Stigma occurs in multiple, overlapping ways and is increasingly recognized as an important social determinant of health and driver of population health disparities for trans people, as well as other marginalized groups (Hatzenbuehler 2009; Hughto, Reisner, and Pachankis 2015; King, Hughto, and Operario 2020). Building on sociological understandings of stereotypes and norms within sociocultural contexts (Goffman 1963), stigma refers to the systematic process by which people become socially discredited because they hold characteristics deemed somehow unacceptable, resulting in reduced access to resources and power (Brewis and Wutich 2020; Link and Phelan 2014; 2001). The minority stress model, sometimes referred to as marginalization stress, builds upon these frameworks to highlight how stigma and inequality impact sexual and gender minority populations specifically (Brooks 1981; Hendricks and Testa 2012; Meyer 2003; 2013; Puckett et al. 2020; Price, Puckett, and Mocarski 2021). The minority stress model details how distal stressors, such as discrimination, impact mental health and well-being, including via proximal stressors (e.g., internalized stigma). Although a helpful model, research that recognizes the broader sociopolitical context of systemic issues lags behind research on anti-trans stigma at the interpersonal or individual level (King, Hughto, and Operario 2020). Recognizing the structural factors that drive distal and proximal stressors provides a necessary analysis of power, privilege, and systemic factors that are key to understanding health disparities for this marginalized community.
Socioecological frameworks enable recognition of different levels of stigma. These include individual (individual behaviors), interpersonal (community interactions), or structural (laws, policies, and institutional practices) levels and further our understanding of how these interact with one another (Bronfenbrenner 1977; Hughto, Reisner, and Pachankis 2015). Research with trans people increasingly shows that structural factors shape individual experiences of stigma and marginalization. Puckett and colleagues’ (2022a) expansion of the socioecological model to trans people’s experiences of marginalization found that participants experienced a range of sociopolitical stressors. For example, the 2016 presidential election of Donald Trump resulted in heightened vigilance and fear in the daily lives of trans people. Similarly, DuBois and Juster’s (2022) extension of this model to trans people found participant levels of embodied stress (i.e., allostatic load) and mental health were significantly impacted by their perception of the sociopolitical climate in which they lived. By drawing these connections between systemic factors, individual experience, and health, research can reveal avenues for addressing structural inequities rather than placing the responsibility solely on the individual to adapt and manage inequities.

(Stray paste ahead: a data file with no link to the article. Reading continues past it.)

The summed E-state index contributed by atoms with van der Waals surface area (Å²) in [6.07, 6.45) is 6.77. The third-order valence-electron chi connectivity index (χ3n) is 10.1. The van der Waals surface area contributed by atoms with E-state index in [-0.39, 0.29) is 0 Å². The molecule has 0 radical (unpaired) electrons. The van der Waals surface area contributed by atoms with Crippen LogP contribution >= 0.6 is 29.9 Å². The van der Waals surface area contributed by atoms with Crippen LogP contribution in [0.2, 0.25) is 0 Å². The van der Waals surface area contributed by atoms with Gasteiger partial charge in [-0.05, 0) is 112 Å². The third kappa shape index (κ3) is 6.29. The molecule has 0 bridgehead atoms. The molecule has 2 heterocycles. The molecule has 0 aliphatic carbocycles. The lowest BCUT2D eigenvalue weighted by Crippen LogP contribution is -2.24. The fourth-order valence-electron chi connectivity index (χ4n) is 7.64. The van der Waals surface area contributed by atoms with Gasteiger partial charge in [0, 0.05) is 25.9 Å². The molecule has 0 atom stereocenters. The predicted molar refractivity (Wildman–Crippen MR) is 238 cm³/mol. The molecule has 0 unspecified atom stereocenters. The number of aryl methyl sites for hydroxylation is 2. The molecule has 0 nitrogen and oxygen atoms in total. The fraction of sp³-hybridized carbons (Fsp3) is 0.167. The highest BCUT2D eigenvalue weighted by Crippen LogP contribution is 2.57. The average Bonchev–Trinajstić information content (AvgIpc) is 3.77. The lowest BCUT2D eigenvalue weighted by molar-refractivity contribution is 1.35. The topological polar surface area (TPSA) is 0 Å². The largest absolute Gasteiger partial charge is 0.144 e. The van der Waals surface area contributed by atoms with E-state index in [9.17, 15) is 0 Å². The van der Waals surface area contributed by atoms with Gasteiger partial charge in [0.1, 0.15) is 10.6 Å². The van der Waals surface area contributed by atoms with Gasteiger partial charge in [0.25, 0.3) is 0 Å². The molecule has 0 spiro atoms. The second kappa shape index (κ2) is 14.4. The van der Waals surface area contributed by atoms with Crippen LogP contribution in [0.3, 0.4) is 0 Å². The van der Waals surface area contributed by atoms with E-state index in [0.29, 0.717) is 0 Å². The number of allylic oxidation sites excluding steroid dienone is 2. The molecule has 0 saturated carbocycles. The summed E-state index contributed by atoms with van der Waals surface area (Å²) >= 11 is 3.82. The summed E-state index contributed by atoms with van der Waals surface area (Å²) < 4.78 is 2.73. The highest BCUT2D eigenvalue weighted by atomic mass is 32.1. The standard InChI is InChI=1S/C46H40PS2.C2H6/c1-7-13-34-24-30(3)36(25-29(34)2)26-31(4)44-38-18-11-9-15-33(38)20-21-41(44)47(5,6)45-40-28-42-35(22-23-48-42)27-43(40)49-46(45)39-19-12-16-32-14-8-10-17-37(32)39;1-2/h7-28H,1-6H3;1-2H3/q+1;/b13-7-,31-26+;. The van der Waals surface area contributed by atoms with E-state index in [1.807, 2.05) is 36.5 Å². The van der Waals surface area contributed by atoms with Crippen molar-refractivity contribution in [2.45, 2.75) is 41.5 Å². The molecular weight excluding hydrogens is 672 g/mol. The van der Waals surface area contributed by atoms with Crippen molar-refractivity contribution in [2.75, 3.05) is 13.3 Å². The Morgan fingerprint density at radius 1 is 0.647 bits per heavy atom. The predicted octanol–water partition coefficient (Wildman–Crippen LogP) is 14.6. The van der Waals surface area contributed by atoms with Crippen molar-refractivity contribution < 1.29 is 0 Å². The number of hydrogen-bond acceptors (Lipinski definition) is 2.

Impacts of Anti-Trans Rhetoric and Policies
Anti-trans political rhetoric and discourse often rests on the assertion that trans identities are somehow immoral (Haider-Markel et al. 2019; Miller et al. 2017; Vanaman and Chapman 2020). This morality-based discourse and related legislation directly encourages anti-trans public sentiment by deceptively suggesting that trans people pose a threat (e.g., legislation proposed to “protect” children; Conron et al. 2022). Previous research on morality politics and disgust-driven public policy implementation demonstrates how these public discourses directly lead to political policy and how policy proposals and enactment then influence public discourse (Haider-Markel et al. 2019; Miller et al. 2017; Vanaman and Chapman 2020). As these policies are disguised within arguments of “morality,” the stigma and discrimination therein become increasingly insidious.
As anti-trans sentiment and political policy continue to propagate in the US, trans people likewise continue to experience increased levels of discrimination and violence, with clear impacts on mental health, including increased levels of anxiety, depression, and vigilance (Gonzalez, Ramirez, and Galupo 2018; Price, Puckett, and Mocarski 2021; Puckett et al. 2022a; Veldhuis et al. 2018). Intersecting forms of stigma and oppression, including racism, white supremacy, cissexism, and transmisogyny, are also occurring across multiple levels, negatively impacting trans people, particularly trans women of color (Arayasirikul and Wilson 2019; Collins 2015; K. Crenshaw 1989; 1991; Serano 2016; Smart et al. 2022). Several studies have been published over the last 8 years examining the specific effects of the 2016 US presidential election and the co-occurring discriminatory political discourse on the mental health of marginalized people. For instance, in their study on marginalization stress and coping, Price and colleagues (2021) found that the increased anti-trans political discourse throughout the 2016 US presidential election led to increased experiences of stigma, stress, anxiety, and expectations of discrimination. Trump rallies have been recognized as contributing directly to escalations in hate speech and hate crimes targeting marginalized populations throughout the United States (Feinberg, Branton, and Martinez-Ebers 2019; Warren-Gordon and Rhineberger 2021). These documented incidents of hate and hostility continue to reinforce cycles of marginalization stress as they inflict fear of violence and discrimination on marginalized people (Meyer 2003; 2013; Puckett et al. 2020; Puckett et al. 2022a, b).